# Reynolds stress

In the context of fusion plasmas, the Reynolds stress is a mechanism for generation of sheared flow from turbulence. 

Starting from the incompressible momentum balance equation, neglecting the dissipative pressure tensor, in slab coordinates (think of x as radial, y as poloidal, and z as toroidal): 

$\frac{\partial u_y}{\partial t} + \nabla_x \left ( u_x u_y \right ) = -\frac{1}{\rho}\nabla_y P + \frac{1}{\rho} \left ( \vec{j} \times \vec{B} \right )_y$

Averaging over a magnetic surface (i.e., over y), the right-hand side cancels:

$\frac{\partial u_y}{\partial t} + \nabla_x \left ( u_x u_y \right ) = 0$

It may seem as if one has lost all information concerning the background field. However, this is not true, as the choice of the x,y,z coordinate system depends, precisely, on the background magnetic field (and, in particular, on the cited flux surfaces). The corresponding anisotropy is in fact essential to the effectiveness of the Reynolds Stress mechanism.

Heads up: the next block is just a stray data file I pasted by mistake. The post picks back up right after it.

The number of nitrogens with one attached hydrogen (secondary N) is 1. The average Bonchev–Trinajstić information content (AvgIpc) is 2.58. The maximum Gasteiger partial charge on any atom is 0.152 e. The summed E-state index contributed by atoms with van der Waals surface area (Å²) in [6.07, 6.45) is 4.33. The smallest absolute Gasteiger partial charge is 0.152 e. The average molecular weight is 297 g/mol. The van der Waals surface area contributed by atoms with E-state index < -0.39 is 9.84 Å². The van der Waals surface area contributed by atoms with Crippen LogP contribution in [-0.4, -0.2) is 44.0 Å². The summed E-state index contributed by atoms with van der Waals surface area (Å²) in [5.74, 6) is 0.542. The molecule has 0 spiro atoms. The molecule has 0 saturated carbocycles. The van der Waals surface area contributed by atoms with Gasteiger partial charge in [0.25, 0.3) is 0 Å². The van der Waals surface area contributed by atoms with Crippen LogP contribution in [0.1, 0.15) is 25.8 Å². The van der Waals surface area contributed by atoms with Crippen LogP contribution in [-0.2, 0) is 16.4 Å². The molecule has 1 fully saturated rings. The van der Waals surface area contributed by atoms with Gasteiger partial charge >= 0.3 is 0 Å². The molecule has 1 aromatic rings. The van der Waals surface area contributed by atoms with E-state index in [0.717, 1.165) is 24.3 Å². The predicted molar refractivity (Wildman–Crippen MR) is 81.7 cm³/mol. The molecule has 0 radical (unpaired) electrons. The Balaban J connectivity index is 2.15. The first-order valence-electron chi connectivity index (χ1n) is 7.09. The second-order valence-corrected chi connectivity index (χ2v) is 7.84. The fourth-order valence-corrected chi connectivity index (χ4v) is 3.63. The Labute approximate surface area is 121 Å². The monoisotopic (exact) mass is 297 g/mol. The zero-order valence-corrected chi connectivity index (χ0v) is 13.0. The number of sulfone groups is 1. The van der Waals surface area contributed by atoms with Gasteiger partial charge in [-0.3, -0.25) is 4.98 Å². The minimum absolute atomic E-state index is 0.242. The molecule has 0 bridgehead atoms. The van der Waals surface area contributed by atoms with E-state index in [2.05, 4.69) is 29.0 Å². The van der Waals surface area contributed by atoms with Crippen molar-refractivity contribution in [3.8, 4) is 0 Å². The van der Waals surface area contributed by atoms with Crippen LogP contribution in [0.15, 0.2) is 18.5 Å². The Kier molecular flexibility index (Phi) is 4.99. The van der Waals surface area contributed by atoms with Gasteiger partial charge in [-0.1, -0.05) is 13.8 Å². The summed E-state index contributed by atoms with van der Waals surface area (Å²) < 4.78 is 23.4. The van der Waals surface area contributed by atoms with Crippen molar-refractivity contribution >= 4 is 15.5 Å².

Now, writing the flow as the sum of a mean and a fluctuating part

$u = \bar{u} + \tilde{u}$

one obtains

$\frac{\partial \bar{u}_y}{\partial t} + \nabla_x \left \langle \tilde{u}_x \tilde{u}_y \right \rangle = 0$

Here, the Reynolds stress tensor appears:

$R_{xy} = \left \langle \tilde{u}_x \tilde{u}_y \right \rangle$

Thus, a non-zero value of the gradient of the Reynolds stress (of fluctuating flow components) can drive a laminar flow. Obviously, $\tilde{u}_x$ and $\tilde{u}_y$ must be correlated for this to work. This correlation occurs naturally in the presence of a background (mean) gradient driving turbulent transport.

Once the laminar flow shear develops, it may suppress small-scale turbulence, leading to a reduction of transport.